Distribution of returns generated by stochastic exposure 75
directional bets. A good illustration is provided by the Bankers Trust 1994
annual report reproduced in Chew (1996: 210). On the one hand, the statistical
significance of the trading profits reported in both papers, Jorion (2001) and
Berkowitz and O’Brien (2001), tend to be extremely high as measured by the
T-statistics which roughly vary between 3.8 and 22. On the other hand, a pure
directional bet is considered as very successful when the T-statistic reaches 2.
This can be seen by studying the performance of alternative investments over
long periods of time (see Managed Account Reports
1
). Although interesting,
studies on banking profits can be difficult to interpret. Indeed, a too high VaR
estimate may reflect a change of management policy rather than a method-
ology issue. Implementing corrective actions when directional losses start to
develop is not uncommon.
Within asset management, there is a growing literature which modelizes
the effect of stochastic weights within portfolios. Directional trading rules are
typical examples of strategies affecting the distribution of return (Acar and
Satchell, 1998). Extension of this work and its relevancy to hedge fund man-
agement has been investigated by Lundin and Satchell (2000). Generalization
to active fund management and relative returns has been recently formulated
in Hwang and Satchell (2001).
The purpose of this chapter is to highlight the direct effect of uncertain
exposures on Value at Risk calculations both theoretically and empirically.
Whereas corporations’ cash flows are difficult to analyse for confidentiality
reasons and banking profits are unfiltered, we have chosen to concentrate
our examples on popular strategies used by active investors and directional
traders. They encompass both discrete and continuous distributions of cash
flows. The market timing ability is best rendered by the performance returns,
which are the result of the by-product between the stochastic exposure and
the market returns. Deans (2000) provides numerous examples of profit and
loss calculation for backtesting. He especially recommends the use of profit
and loss histograms to detect if the distribution is approximately normal,
skewed, fat-tailed or if it has other particular features. This is why section 3.2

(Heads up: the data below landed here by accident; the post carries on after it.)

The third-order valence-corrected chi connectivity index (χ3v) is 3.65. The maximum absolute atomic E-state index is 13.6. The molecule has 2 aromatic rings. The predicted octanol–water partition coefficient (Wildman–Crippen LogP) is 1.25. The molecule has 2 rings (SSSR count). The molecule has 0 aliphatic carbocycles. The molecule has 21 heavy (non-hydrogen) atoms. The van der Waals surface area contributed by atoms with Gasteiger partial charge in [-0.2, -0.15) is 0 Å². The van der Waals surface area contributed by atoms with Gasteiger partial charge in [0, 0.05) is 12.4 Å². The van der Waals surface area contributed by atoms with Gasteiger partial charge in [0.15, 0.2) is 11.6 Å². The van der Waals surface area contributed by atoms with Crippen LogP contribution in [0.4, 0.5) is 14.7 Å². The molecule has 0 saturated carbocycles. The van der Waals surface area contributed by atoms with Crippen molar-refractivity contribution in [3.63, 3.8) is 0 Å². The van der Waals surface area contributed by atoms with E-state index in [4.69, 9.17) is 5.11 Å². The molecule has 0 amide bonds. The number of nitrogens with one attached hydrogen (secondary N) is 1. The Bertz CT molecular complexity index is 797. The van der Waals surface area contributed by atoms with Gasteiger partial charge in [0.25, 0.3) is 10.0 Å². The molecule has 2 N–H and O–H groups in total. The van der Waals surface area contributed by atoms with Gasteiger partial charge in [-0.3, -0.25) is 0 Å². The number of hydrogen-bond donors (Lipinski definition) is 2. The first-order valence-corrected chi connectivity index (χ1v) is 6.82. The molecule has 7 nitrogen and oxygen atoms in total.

discusses the distribution of performance returns when the exposure is stochas-
tic. Section 3.3 quantifies the implications for Value at Risk calculations.
Section 3.4 illustrates trading returns in the futures markets. Section 3.5 sum-
marizes our findings and proposes new avenues for future research.
3.2 DISTRIBUTION OF PERFORMANCE RETURNS
It is clear that no money manager or trader has control over the market
returns denoted X. The best a trader can do is to time his entry and exit
1
http://www.marhedge.com/
76 Performance Measurement in Finance
in the market via his exposure, labelled B (long, squared or short). In other
words, the directional views are captured by the changing weights over the
period. The market timing ability is best rendered by the performance returns
Z = BX. Our goal here is not to forecast the excess returns generated by
active timers but rather to quantify the risk taken by active money managers
under the random walk assumption. Then we will assume no forecasting
ability, which implies that active timing either based on discretion or trading
rules cannot generate profits above and beyond the buy-and-hold returns. In
statistical terms, this means that there is independence between the exposure
B and the forthcoming returns X. Despite violating the inner purpose of using
a forecasting strategy, the random walk assumption is nevertheless useful in
giving us a proxy for VaR calculations. Indeed, it is critical for performance
returns to include several different contributions other than those related to
market risk measurement, namely leverage and timing.
We are interested in establishing the distribution of the performance returns
resulting from the product of two independent random variables. B,the
stochastic exposure, follows either a discrete or continuous distribution. X,
the market returns, is supposed in this section to follow a normal distribution
with mean μ
x
and volatility σ
x
.
3.2.1 Discrete exposure
Let’s suppose that the exposure B =
0 with probability p
0
b
1
with probability p
1
b
2
with probability p
2
.
.
.
b
n
with probability p
n
with
n
i=0
p
i
= 1,p
i
0,i= 0,...,n and b
i
= 0,i= 1,...,n
In this case, the performance returns Z = BX satisfy:
Prob[Z<z] =
n
i=1
p
i
z b
i
μ
x
|b
i
|σ
x
if z<0
Prob[Z = 0] = p
0
Prob[Z<z] = p
0
+
n
i=1
p
i
z b
i
μ
x
|b
i
|σ
x
if z>0
where is the cumulative function of a normal distribution N(0, 1).

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